Obviously I’m not a very nice person, because I immediately assumed they were meant as trophies, just based on the rest of the facts here (Jan’s infamy, departing employees’ desire to keep their names off the wall, etc).

        2. Lance

          Honestly, one could potentially argue that… if not for her apparent habit of just being insubordinate and rude. And besides, if she is somehow collecting them for such a reason… she needs to use her words and tell people.

          1. Emily K

            Yes – the idea that she’s lonely and misunderstood is not consistent with the “sarcastic, rude, insubordinate, threatening to go over boss’s head to CEO to avoid discipline” description. I suppose it’s possible everyone in the office is misinterpreting her and she’s somehow not really being sarcastic, rude, or insubordinate, but when it comes to social stuff like this it kind is what it looks and sounds like. Someone who is trying to be friendly but coming off rude and unpleasant to *everyone* in the workplace needs to seriously brush up on their people skills.

            1. TheFacelessOldWomanWhoSecretlyLivesInYourHouse

              Just a point–plenty of lonely, misunderstood people are sharp tongued or rude or others think they are. It’s easy to develop a defensive shell to avoid being hurt again. And rude is usually only used with women co workers. Sure, men may be call D**kx but a sharp tongued man is usually respected or, at least, allowed to be this way while women are criticized and considered problems if they are sarcastic.

              1. Rat in the Sugar

                I respectfully disagree–while it’s true that women are often punished more harshly for rudeness or are sometimes seen as rude when a man wouldn’t be, I wouldn’t say that that means rude is only used with female coworkers. Plenty of men get called rude, and experience negative consequences in the workplace from it instead of respect. And even if it were totally true that rude is only used for female coworkers, that still wouldn’t mean that any accusation of rudeness against a woman would be automatically false.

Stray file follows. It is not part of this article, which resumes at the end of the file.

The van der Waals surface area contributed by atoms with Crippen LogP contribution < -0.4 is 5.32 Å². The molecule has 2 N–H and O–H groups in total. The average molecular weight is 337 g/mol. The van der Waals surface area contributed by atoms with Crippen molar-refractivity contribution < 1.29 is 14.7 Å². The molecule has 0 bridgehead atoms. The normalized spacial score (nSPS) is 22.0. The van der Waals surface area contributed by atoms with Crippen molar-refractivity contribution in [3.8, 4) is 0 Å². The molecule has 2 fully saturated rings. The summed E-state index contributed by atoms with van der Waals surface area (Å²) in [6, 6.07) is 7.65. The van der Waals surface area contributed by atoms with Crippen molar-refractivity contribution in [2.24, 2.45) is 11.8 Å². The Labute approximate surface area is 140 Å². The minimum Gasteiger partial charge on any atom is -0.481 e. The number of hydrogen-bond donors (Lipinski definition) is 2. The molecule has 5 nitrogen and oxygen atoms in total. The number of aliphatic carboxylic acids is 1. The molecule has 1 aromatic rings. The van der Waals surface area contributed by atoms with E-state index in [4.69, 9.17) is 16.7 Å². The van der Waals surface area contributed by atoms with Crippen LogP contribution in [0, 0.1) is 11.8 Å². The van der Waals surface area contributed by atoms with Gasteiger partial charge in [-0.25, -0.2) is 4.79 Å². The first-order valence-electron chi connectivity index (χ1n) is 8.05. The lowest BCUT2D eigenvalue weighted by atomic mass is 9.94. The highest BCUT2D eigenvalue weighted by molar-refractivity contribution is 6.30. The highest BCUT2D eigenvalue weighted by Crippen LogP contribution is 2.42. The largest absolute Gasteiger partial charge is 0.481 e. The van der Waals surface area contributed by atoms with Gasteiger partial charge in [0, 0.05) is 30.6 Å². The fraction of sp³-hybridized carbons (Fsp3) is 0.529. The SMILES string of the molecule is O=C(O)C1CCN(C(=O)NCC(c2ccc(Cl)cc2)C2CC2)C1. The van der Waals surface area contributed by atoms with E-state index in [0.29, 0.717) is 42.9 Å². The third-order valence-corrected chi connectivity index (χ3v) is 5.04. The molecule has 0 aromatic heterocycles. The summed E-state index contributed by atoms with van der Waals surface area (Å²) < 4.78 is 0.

And maybe Jan is indeed lonely and misunderstood, but that wouldn’t make it okay for her to be rude and sarcastic and threaten to go the CEO when she is called on her behavior.

                1. Not So NewReader

                  Oddly, the loneliness may not be the sole driver of the behavior.

                  There was an employee, Sally, who was known for being abrupt/rude to people. We all figured that Sally was lonely, for Reasons. That was probably true. But at the same time I tried talking to Sally about being pleasant to people and Sally was genuinely surprised. She said, “No that is not true. If I am having a bad day, I do not need to be pleasant with cohorts or the public. If I give them what they are asking for, I have done my job. If I don’t feel like being pleasant then I do not have to be pleasant.”

                  Sally could not wrap her mind around the idea that being pleasant is part of the job. Jan is much further down the road than Sally ever was. Jan has become a vindictive, manipulative and cruel person. I have no idea how she can sleep at night.

                2. Chopsington

                  I actually agree with that. I don’t expect that there should be any pressure on employees to be all cheery and sunny all the time. Especially when one IS having a bad day/week/year, forcing a fake smile on the outside can be pretty detrimental on the inside. And as a whole as a society we already place way too much emphasis on ‘smile all the time’, especially on women.

                  However, if you replace ‘professional’ instead of ‘pleasant, it’s something else. You are always expected to be professional. And that does mean an expectation of not being difficult to work with.

              2. batman

                She’s probably lonely, but she’s not misunderstood. If she is, in fact, lonely (she may not be) the problem is her not understanding how she comes across to others. The misunderstanding is on her end, not on the other people’s end. I get that people lash out when they are lonely and trying to connect with others, I’ve done it myself, but that doesn’t mean the other people are misunderstanding them. If I’m mean to people and they don’t like me, it’s on me to understand how I’m being perceived, not on them to try to reach out because I’m lonely.